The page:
One of the most exciting journeys you can make anywhere in South America is to go from the mountains to the rain forest, either headed east to the Amazon from the Andes, or, in Colombia and Ecuador, toward the west and the Pacific lowlands.
The route in Peru from Cusco to the Manu Reserve area of Amazonia is no exception.
1) The starting point at the Plaza de Armas in Cusco
Head north out of town from the main square through the less well-heeled outskirts of town and eventually you climb from the river valley on a precipitous, one-lane gravel track, with bottomless drop-offs to the left.
2) The road begins to climb
The route passes through the highlands, winding its way among small villages and farms. At one point it intersects an unusual geological formation, which local legend holds to be a huge boulder, the size of an office building, that fell from the sky and crashed, breaking apart on impact. I stopped and hiked up to these rocks on one occasion, and they certainly looked like the the remnants of a strange natural event, but it was hard to tell.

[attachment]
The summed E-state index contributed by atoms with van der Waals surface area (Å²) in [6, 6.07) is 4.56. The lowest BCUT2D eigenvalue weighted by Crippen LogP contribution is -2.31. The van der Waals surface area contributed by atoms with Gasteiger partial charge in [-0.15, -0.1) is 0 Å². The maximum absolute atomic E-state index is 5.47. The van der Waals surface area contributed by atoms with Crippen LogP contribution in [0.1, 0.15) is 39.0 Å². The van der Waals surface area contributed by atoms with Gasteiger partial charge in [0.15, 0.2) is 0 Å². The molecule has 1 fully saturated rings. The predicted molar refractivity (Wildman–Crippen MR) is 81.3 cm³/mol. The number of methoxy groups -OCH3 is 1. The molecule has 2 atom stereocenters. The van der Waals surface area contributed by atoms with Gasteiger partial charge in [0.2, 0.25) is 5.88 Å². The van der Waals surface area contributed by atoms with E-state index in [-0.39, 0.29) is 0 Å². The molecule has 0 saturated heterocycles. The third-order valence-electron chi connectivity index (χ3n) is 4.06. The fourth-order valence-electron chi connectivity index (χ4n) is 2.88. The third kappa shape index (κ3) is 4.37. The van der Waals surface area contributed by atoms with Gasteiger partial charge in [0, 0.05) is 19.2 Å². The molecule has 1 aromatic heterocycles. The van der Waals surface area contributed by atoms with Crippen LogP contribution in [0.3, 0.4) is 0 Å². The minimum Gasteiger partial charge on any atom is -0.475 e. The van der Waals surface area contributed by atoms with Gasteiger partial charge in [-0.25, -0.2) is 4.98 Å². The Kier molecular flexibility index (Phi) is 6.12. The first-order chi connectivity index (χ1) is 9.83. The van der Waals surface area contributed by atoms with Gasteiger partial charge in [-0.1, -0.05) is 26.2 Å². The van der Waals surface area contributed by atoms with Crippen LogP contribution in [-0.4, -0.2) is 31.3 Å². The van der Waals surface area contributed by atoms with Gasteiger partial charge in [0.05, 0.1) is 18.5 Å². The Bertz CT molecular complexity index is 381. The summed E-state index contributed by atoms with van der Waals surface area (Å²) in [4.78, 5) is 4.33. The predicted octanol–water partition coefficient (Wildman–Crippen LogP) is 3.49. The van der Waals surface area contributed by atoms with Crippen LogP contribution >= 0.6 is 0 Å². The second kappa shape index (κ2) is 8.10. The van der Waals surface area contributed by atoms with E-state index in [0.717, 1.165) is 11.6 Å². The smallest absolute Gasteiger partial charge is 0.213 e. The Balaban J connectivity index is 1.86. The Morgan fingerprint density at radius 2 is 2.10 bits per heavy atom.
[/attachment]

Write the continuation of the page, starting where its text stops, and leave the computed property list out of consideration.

Regardless, the road eventually arrives in Paucartambo, home to a famous religious festival and a seventeenth century Spanish bridge.
3) The Juan Carlos Bridge in Paucartambo
Evidently the Spanish were keen on the region from their earliest times of settlement. One can imagine them continuing from town and arriving at Tres Cruces, the high-point of the route where, without warning, the bottom falls out of the Earth and the vast Amazon basin unfolds to the horizon like waves on an undulating sea of green.
4) The cloud forest begins
5) Here the track is still above the forest a good vertical distance, but very close horizontally
As you ride the road downhill, the air warms and becomes more fecund, the humidity rises sharply and at last you’ve left the austere high Andes behind, dropping into a world gone riotous.
6) Further down